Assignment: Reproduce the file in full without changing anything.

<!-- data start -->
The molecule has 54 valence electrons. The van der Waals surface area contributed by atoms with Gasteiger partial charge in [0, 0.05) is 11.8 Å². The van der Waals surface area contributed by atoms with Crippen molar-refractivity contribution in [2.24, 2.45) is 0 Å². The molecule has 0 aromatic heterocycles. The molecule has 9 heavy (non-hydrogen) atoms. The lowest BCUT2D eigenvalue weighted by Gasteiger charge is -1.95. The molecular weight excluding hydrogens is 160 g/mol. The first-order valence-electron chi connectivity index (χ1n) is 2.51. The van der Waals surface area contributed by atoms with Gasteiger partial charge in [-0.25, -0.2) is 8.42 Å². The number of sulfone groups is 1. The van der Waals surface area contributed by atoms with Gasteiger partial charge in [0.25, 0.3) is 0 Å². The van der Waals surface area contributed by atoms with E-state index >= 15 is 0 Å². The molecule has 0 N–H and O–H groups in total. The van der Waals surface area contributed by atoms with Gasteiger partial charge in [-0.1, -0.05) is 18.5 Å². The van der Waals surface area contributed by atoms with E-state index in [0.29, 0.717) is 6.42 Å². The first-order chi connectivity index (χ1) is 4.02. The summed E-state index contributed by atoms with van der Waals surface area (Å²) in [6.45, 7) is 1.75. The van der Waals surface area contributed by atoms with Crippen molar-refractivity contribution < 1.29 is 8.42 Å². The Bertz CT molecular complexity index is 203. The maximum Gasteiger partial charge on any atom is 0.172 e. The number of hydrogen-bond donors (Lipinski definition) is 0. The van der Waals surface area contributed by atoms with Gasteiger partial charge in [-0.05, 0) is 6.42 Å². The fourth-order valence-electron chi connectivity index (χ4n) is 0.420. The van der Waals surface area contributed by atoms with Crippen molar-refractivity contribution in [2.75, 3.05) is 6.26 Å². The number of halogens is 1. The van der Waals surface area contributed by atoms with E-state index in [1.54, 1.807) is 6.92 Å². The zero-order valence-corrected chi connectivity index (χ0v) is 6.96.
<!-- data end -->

The molecule has 54 valence electrons. The van der Waals surface area contributed by atoms with Gasteiger partial charge in [0, 0.05) is 11.8 Å². The van der Waals surface area contributed by atoms with Crippen molar-refractivity contribution in [2.24, 2.45) is 0 Å². The molecule has 0 aromatic heterocycles. The molecule has 9 heavy (non-hydrogen) atoms. The lowest BCUT2D eigenvalue weighted by Gasteiger charge is -1.95. The molecular weight excluding hydrogens is 160 g/mol. The first-order valence-electron chi connectivity index (χ1n) is 2.51. The van der Waals surface area contributed by atoms with Gasteiger partial charge in [-0.25, -0.2) is 8.42 Å². The number of sulfone groups is 1. The van der Waals surface area contributed by atoms with Gasteiger partial charge in [0.25, 0.3) is 0 Å². The van der Waals surface area contributed by atoms with E-state index >= 15 is 0 Å². The molecule has 0 N–H and O–H groups in total. The van der Waals surface area contributed by atoms with Gasteiger partial charge in [-0.1, -0.05) is 18.5 Å². The van der Waals surface area contributed by atoms with E-state index in [0.29, 0.717) is 6.42 Å². The first-order chi connectivity index (χ1) is 4.02. The summed E-state index contributed by atoms with van der Waals surface area (Å²) in [6.45, 7) is 1.75. The van der Waals surface area contributed by atoms with Crippen molar-refractivity contribution < 1.29 is 8.42 Å². The Bertz CT molecular complexity index is 203. The maximum Gasteiger partial charge on any atom is 0.172 e. The number of hydrogen-bond donors (Lipinski definition) is 0. The van der Waals surface area contributed by atoms with Gasteiger partial charge in [-0.05, 0) is 6.42 Å². The fourth-order valence-electron chi connectivity index (χ4n) is 0.420. The van der Waals surface area contributed by atoms with Crippen molar-refractivity contribution in [2.75, 3.05) is 6.26 Å². The number of halogens is 1. The van der Waals surface area contributed by atoms with E-state index in [1.54, 1.807) is 6.92 Å². The zero-order valence-corrected chi connectivity index (χ0v) is 6.96.